Cover
Titel
Hope in Ancient Literature, History, and Art. Ancient Emotions I


Hrsg. v.
Kazantzidis, George; Spatharas, Dimos
Erschienen
Berlin 2018: de Gruyter
Umfang
VIII, 399 S.
Preis
€ 119,95
Rezensiert für H-Soz-Kult von
Pia Campeggiani, University of Bologna

The most common definition of hope within analytic philosophy combines the desire for an outcome and the belief that the outcome is possible, but not certain.[1] Deconstructing this definition into its two components is helpful to shed light on how Greek elpis differs from the ordinary meaning of „hope“ in English: when elpis does not entail a desiderative dimension – either because it focuses on a bad outcome or because it represents the anticipation of some future good, but is devoid of affective implications in terms of yearning – it is more appropriately rendered by the English „expectation“ than by „hope“.

The subject matter of the book is the affective variant of elpis, that is, an attitude that entails (i) the belief that something good is neither impossible nor certain and (ii) a yearning for its realisation. The orthodox definition of hope is assumed, more or less explicitly, by all the contributors to the volume and it emerges in the editors’ introduction as well. Here, Kazantzidis and Spatharas address two main methodological issues of emotion research: what an emotion is and whether hope is an emotion; how a wide-ranging exploration of the lexical field of the terms elpis and spes needs to be combined with a more dynamic „script“ approach. In fact, by providing an analysis of culturally embedded manifestations of emotions, the „script“ approach minimizes the risk of projecting contemporary categories onto ancient ones. Furthermore, especially if combined with conceptual metaphor theory, the analysis of affective episodes and scenarios provides a greater understanding of one of the most salient features of experience, that is: that experience is layered and multidimensional and yet feels as an undivided whole. This observation should alert us to the dangers of an „object-based“[2] way of thinking and hence it should lead us to talk of „hope“ (and other emotions) as a way of experiencing things, rather than as a „thing“ we experience. This is important, as I will try to show, because it raises several problems with the orthodox definition of hope as it is assumed by the contributors to the book. On the other hand, the authors’ exploration of the sources is in most cases so fine-grained that not only does it make up for such theoretical drawback, but it also makes the gap between the pitfalls of the assumption and the richness of the material visible to the reader.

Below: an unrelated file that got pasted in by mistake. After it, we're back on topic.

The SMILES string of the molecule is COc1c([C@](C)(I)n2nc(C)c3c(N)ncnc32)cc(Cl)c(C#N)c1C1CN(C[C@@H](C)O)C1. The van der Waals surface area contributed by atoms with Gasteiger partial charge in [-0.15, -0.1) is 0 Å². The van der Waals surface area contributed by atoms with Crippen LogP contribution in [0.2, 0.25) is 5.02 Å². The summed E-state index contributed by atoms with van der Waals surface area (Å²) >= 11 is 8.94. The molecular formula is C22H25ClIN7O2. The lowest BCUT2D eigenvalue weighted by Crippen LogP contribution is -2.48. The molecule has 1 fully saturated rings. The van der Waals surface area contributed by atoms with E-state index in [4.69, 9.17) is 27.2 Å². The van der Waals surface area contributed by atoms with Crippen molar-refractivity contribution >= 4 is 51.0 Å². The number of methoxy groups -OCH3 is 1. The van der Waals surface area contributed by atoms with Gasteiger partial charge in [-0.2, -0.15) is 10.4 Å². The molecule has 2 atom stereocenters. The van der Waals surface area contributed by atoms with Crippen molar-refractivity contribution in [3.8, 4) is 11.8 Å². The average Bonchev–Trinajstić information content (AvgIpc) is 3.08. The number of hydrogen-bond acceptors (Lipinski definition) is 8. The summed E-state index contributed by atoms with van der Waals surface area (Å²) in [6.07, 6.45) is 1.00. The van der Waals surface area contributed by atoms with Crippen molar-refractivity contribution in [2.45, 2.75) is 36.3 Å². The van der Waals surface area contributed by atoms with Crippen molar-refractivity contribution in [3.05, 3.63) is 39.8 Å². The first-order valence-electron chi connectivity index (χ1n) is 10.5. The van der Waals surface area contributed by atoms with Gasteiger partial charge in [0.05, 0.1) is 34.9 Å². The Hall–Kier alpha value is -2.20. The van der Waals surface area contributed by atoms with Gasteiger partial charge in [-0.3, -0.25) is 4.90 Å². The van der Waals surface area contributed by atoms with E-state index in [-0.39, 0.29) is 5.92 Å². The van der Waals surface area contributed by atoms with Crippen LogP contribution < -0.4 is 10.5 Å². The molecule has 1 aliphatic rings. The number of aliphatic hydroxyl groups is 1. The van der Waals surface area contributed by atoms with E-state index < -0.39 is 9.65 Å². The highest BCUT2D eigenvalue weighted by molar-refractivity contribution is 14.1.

The orthodox definition of hope – what Philip Pettit calls „the lowest common denominator of usage“ of the term hope[3] – provides a componential model based on an „addition strategy“: hope consists in believing that something might or might not obtain, while desiring that it does. Belief and desire are distinct psychic items that, when occurring together, amount to hope. Still, the phenomenology of hope suggests there is something more to it than simply desiring something that one does not deem to be impossible. Johnston’s study of Pindaric hope, for example, discusses the importance of hope as a form of endorsement of desires, a drive to action and prosperity: the „too hesitant“ hopes of Aristagoras’ parents in Nemean 11 have indeed prevented him from fulfilling his athletic potential. Hope is an antidote to despair in Ovid’s exilic poetry, as Michalopoulos shows in his chapter on the Tristia and the Epistulae ex Ponto. The relation between disillusionment and progressive decline and so, at least indirectly, the role of hope in promoting better alternatives is touched on by Papaioannou’s reconsideration of the traditional view of Tacitus’ pessimism.